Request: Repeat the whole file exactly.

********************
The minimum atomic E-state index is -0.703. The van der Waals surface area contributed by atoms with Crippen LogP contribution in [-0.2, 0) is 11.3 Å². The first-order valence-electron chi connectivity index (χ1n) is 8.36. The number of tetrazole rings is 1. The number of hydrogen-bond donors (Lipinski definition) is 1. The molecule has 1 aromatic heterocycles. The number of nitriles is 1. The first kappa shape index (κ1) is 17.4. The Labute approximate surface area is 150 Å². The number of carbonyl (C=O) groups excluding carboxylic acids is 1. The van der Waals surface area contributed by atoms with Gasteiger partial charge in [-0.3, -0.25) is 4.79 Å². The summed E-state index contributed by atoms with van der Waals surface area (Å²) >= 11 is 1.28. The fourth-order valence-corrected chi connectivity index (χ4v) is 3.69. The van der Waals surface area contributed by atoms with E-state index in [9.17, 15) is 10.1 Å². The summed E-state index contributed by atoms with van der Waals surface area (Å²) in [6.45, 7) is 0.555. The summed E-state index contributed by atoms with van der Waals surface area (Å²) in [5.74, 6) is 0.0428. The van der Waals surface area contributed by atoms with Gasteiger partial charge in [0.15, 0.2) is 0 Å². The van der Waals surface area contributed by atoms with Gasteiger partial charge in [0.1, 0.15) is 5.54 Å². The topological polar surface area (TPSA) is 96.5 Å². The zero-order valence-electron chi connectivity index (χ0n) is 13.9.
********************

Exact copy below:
The minimum atomic E-state index is -0.703. The van der Waals surface area contributed by atoms with Crippen LogP contribution in [-0.2, 0) is 11.3 Å². The first-order valence-electron chi connectivity index (χ1n) is 8.36. The number of tetrazole rings is 1. The number of hydrogen-bond donors (Lipinski definition) is 1. The molecule has 1 aromatic heterocycles. The number of nitriles is 1. The first kappa shape index (κ1) is 17.4. The Labute approximate surface area is 150 Å². The number of carbonyl (C=O) groups excluding carboxylic acids is 1. The van der Waals surface area contributed by atoms with Gasteiger partial charge in [-0.3, -0.25) is 4.79 Å². The summed E-state index contributed by atoms with van der Waals surface area (Å²) >= 11 is 1.28. The fourth-order valence-corrected chi connectivity index (χ4v) is 3.69. The van der Waals surface area contributed by atoms with E-state index in [9.17, 15) is 10.1 Å². The summed E-state index contributed by atoms with van der Waals surface area (Å²) in [6.45, 7) is 0.555. The summed E-state index contributed by atoms with van der Waals surface area (Å²) in [5.74, 6) is 0.0428. The van der Waals surface area contributed by atoms with Gasteiger partial charge in [0.15, 0.2) is 0 Å². The van der Waals surface area contributed by atoms with Gasteiger partial charge in [0.1, 0.15) is 5.54 Å². The topological polar surface area (TPSA) is 96.5 Å². The zero-order valence-electron chi connectivity index (χ0n) is 13.9.